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  10. I suspect that a conclusive taxonomic identification of this potoo from the photos alone will not be possible, and that it needs to be examined directly, but as yet I have not been able to find any further, more precise details concerning it, including its specific location or even if it is still there, or indeed still alive.

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  11. My previous comment becomes even more apposite in view of the following statement:

    "Brumfield et al. (1997) investigated the relationships among the potoos based in isozyme electrophoresis of 23 presumed genetic loci from 20 enzyme systems. The monophyly of Nyctibiidae was confirmed. The position of Nyctibius grandis within the family was not fully clarified. One interesting result of this study was the discovery of a large genetic distance (Nei's D=0.101) between one sample of grandis from Panama and two samples from Bolivia. In view of this genetic distance, and the geographical disjunction between populations in Amazonia and in southeastern Brazil, Cohn-Haft (1999) raised the possibilty that the Great Potoo may contain multiple cryptic species."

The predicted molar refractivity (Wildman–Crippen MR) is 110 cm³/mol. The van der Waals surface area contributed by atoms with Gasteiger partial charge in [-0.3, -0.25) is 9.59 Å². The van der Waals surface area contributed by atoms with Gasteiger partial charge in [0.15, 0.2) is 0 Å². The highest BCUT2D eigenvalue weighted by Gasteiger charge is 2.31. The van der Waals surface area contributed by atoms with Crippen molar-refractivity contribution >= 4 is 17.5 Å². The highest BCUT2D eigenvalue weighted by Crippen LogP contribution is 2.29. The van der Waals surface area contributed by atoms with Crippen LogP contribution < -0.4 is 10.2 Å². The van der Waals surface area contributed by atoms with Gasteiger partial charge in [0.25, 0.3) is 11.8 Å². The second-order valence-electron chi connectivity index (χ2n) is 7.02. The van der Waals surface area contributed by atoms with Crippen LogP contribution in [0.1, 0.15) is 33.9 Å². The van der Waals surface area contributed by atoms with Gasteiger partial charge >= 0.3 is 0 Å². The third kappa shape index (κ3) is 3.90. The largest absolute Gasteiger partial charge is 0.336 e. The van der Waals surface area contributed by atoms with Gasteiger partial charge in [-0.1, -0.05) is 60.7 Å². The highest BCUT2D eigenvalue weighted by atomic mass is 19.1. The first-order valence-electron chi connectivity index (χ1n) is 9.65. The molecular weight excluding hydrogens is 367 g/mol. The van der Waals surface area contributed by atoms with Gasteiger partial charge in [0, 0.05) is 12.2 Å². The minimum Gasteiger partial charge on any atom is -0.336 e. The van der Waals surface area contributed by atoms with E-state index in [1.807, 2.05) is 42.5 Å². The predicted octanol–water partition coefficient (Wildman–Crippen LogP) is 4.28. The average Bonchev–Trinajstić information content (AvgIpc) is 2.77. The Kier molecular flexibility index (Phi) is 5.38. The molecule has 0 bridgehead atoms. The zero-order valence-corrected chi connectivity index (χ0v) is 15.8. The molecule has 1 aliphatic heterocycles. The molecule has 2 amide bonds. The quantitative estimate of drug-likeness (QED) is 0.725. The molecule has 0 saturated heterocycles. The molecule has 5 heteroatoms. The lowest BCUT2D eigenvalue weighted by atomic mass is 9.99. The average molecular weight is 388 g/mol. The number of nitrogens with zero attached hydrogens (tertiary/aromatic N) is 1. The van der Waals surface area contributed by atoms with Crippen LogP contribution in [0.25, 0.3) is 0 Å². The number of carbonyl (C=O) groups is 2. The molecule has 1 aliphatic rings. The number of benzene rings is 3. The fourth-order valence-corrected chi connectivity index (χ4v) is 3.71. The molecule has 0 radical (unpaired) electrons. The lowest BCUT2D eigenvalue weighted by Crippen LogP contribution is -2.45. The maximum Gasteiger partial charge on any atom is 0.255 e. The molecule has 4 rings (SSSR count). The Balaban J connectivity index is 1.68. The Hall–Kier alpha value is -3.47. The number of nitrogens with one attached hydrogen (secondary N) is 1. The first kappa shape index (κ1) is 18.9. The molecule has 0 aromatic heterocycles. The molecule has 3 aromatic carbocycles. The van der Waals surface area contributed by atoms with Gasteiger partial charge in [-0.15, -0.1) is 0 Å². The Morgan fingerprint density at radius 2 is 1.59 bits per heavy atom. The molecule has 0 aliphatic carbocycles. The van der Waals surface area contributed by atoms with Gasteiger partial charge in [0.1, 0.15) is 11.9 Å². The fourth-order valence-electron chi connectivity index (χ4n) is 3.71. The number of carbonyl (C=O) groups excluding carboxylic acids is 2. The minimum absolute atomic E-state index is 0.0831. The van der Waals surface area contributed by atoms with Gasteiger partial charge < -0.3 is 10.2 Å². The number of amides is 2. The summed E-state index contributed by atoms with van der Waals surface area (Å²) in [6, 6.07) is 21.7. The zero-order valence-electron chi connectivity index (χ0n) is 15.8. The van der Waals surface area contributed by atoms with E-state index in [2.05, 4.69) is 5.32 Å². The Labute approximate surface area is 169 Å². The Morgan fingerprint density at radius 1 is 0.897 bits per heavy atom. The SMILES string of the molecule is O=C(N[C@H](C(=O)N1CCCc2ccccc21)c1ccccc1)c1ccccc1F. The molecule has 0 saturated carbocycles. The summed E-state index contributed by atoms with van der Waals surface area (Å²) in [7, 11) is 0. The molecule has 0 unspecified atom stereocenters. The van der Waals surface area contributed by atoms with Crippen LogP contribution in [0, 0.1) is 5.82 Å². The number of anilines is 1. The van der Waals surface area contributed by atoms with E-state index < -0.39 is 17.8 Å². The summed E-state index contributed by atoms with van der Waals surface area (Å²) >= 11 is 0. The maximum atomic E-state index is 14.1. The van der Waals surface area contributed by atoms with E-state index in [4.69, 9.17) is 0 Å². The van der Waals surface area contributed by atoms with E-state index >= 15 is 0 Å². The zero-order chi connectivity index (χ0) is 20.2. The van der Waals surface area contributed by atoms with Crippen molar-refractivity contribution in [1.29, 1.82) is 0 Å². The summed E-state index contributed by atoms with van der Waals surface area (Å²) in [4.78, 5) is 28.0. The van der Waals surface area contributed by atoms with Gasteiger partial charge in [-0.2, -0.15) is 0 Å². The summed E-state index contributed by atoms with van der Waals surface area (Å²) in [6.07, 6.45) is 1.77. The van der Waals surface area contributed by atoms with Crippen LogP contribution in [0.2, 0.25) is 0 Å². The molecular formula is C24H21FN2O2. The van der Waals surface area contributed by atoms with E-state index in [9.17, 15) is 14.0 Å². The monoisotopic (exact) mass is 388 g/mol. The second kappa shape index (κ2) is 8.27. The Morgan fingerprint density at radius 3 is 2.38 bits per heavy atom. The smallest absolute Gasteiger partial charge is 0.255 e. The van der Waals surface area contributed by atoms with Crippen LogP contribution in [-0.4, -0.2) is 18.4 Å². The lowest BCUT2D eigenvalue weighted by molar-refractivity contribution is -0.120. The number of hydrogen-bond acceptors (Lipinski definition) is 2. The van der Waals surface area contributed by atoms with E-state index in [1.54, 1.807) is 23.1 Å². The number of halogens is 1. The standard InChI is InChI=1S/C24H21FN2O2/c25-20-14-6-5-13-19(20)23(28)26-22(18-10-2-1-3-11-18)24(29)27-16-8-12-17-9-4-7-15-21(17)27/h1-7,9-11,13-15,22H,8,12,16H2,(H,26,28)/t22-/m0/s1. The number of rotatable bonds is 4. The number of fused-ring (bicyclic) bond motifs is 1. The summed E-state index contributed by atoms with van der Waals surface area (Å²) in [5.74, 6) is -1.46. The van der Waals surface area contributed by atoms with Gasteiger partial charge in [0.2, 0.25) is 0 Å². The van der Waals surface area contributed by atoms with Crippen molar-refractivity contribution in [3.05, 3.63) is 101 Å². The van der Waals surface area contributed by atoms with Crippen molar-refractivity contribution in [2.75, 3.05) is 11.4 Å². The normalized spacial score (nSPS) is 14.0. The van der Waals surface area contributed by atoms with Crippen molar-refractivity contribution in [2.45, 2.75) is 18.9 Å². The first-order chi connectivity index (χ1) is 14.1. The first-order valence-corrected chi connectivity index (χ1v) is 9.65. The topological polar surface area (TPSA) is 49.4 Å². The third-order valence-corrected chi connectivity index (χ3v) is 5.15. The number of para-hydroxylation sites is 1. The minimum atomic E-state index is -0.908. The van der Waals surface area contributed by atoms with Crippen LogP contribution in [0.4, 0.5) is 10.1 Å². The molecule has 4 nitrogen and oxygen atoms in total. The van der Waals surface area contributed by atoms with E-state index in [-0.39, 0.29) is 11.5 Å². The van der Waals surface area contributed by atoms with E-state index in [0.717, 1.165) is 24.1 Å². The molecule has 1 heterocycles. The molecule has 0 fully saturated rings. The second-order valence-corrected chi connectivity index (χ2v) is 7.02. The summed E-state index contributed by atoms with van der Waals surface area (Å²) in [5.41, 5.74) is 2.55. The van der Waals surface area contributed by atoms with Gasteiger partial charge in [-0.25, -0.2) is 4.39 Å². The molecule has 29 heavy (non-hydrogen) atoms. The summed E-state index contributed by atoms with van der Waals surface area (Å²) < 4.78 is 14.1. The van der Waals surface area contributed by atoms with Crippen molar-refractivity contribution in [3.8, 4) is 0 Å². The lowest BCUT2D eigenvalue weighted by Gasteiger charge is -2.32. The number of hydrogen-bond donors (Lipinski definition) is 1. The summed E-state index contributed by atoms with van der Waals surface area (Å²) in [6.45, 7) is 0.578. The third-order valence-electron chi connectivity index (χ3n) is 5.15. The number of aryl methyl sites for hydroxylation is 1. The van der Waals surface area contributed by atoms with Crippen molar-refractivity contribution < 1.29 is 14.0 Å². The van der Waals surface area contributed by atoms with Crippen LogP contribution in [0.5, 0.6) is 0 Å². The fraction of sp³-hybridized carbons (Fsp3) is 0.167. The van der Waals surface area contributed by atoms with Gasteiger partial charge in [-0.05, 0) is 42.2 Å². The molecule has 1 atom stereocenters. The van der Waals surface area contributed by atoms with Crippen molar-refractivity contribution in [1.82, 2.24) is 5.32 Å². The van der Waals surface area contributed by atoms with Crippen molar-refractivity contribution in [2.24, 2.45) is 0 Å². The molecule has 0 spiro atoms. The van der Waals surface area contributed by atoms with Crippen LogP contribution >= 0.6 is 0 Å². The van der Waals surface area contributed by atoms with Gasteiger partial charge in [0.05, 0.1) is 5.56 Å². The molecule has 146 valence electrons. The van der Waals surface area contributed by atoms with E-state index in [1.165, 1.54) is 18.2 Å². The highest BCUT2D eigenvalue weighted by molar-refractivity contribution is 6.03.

Source: http://neotropical.birds.cornell.edu/portal/species/identification?p_p_spp=222936